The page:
Two New Private Letter Rulings Inform Code Section 1202's Qualified Trade or Business Analysis

Mark E. Sims, Thomas W. Langevin, Edward I. Rivin

Section 1202 of the Internal Revenue Code provides savvy business founders and investors an opportunity for large tax savings. In fact, if the entity and the business exit are structured correctly, upon an exit, the founders and investors holding Qualified Small Business Stock are eligible for a gain exclusion equal to the greater of $10,000,000 or 10 times the investor’s initial investment in the stock.[1] However, the devil of the section 1202 exclusion hides in its convoluted requirements, many of which do not have any published guidance from the IRS and leave taxpayers guessing at their meanings.

One of section 1202’s requirements that practitioners have struggled with is what constitutes a qualified trade or business for purposes of section 1202. This is because section 1202(e) defines a qualified trade or business by listing a plethora of activities that do not constitute a qualifying trade or business.

Whether a business qualifies under section 1202(e) is vital because failing to qualify means the business does not satisfy section 1202’s “active business” requirement which demands at least 80 percent of the C corporation’s[2] assets be used in one or more qualified trades or businesses. As a result, the taxpayer would lose the gain exclusion.

Section 1202(e)(3) lists activities that are excluded qualified trades or businesses, including, among other things, “any trade or business involving the performance of services in the fields of health, law, engineering, architecture, accounting, actuarial science, performing arts, consulting, athletics, financial services, brokerage services, or any trade or business where the principal asset of such trade or business is the reputation or skill of 1 or more of its employees[.]”[3]

Included in the Tax Cuts and Jobs Act, enacted in December 2017, section 199A[4] was added to provide a deduction for income derived from qualified trades and businesses. Section 199A references section 1202(e)(3) to exclude those same activities from qualified trades and businesses (except for a modification to permit “engineering” and “architecture”) for purposes of section 199A. Although section 199A is separate and distinct from section 1202 and the section 199A regulations specify that the rules thereunder only apply for purposes of determining a qualified trade or business for section 199A purposes, practitioners speculated that the section 199A regulations shed light on what constitutes a qualified trade or business for purposes of section 1202(e)(3)(A) because of the nearly identical excluded trades and businesses.

To the dismay of many practitioners, 2021 saw the issuance of Private Letter Rulings 202114002 and 202125004 which both showed that the IRS has a different route in mind. In both of those Private Letter Rulings, the taxpayers sought rulings from the IRS that the activities in which they were engaged were a qualifying trade or business under section 1202. While the facts of each Private Letter Ruling differ, the IRS’ analysis in both rulings relied exclusively on the plain definition of the words listed as non-qualifying trades and businesses in section 1202(e)(3) and did not reference section 199A and the regulations thereunder.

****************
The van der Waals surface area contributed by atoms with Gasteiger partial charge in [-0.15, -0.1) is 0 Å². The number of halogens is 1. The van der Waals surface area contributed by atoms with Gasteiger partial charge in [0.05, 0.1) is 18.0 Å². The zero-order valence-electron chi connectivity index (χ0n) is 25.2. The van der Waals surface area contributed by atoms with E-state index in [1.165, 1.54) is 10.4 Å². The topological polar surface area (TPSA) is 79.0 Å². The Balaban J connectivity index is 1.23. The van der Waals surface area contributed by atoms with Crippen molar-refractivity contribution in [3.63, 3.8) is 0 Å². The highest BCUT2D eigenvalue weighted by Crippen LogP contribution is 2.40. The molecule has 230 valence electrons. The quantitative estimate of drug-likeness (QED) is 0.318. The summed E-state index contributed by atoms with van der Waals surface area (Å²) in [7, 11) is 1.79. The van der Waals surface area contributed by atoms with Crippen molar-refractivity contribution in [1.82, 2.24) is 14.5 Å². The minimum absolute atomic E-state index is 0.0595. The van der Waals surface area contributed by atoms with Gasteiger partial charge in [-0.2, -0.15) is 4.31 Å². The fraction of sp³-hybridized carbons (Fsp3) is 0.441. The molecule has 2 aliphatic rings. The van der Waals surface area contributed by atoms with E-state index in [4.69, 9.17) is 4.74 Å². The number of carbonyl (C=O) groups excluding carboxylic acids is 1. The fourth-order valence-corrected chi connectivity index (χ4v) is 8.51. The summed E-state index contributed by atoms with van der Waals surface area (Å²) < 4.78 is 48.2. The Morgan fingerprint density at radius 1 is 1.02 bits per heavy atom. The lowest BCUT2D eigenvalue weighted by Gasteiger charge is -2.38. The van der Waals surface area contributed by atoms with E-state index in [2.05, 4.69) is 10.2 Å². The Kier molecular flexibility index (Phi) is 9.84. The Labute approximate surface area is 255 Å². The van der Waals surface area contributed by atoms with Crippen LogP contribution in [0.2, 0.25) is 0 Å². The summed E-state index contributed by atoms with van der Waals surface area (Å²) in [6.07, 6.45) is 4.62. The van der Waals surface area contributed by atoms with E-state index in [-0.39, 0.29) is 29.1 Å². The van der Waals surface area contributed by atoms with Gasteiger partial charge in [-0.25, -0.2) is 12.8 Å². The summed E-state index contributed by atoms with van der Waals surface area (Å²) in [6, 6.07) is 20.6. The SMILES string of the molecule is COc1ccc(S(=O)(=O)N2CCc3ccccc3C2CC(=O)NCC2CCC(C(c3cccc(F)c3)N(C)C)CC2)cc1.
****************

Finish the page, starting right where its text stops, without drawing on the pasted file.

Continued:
The take away from these two Private Letter Rulings is clear: consistent with the specific provisions in the section 199A regulations, the IRS does not plan to apply those regulations to clarify section 1202(e)(3)(A)’s definition of a qualifying trade or business for purposes of section 1202. Given this message, taxpayers should be cautious when repurposing other regulations to inform their interpretations of section 1202’s requirements as well.

When evaluating eligibility for the section 1202 exclusion, taxpayers should be vigilant in ensuring that each of section 1202’s requirements is satisfied. Unfortunately, the IRS did not make that easier with its issuance of Private Letter Rulings 202114002 and 202125004. Therefore, taxpayers are strongly advised to contact their tax representatives to strategically analyze section 1202’s requirements and the latest guidance.

If you have any questions about section 1202 and whether you may be eligible to avail yourself of the gain exclusion provided by it, please reach out to Mark Sims, T.W. Langevin, Eddie Rivin, or another member of Keating Muething & Klekamp’s Business Representation & Transactions Group.


[1] IRC § 1202(b)(1).

[2] Or an LLC taxed as a C Corporation for federal income tax purposes.

[3] IRC § 1202(e)(3)(A).

[4] IRC § 199A targets pass-through entities and allows qualifying taxpayers to deduct up to 20% of their Qualified Business Income (which is a defined term in the section). 

KMK Law articles and blog posts are intended to bring attention to developments in the law and are not intended as legal advice for any particular client or any particular situation. The laws/regulations and interpretations thereof are evolving and subject to change. Although we will attempt to update articles/blog posts for material changes, the article/post may not reflect changes in laws/regulations or guidance issued after the date the article/post was published. Please consult with counsel of your choice regarding any specific questions you may have.

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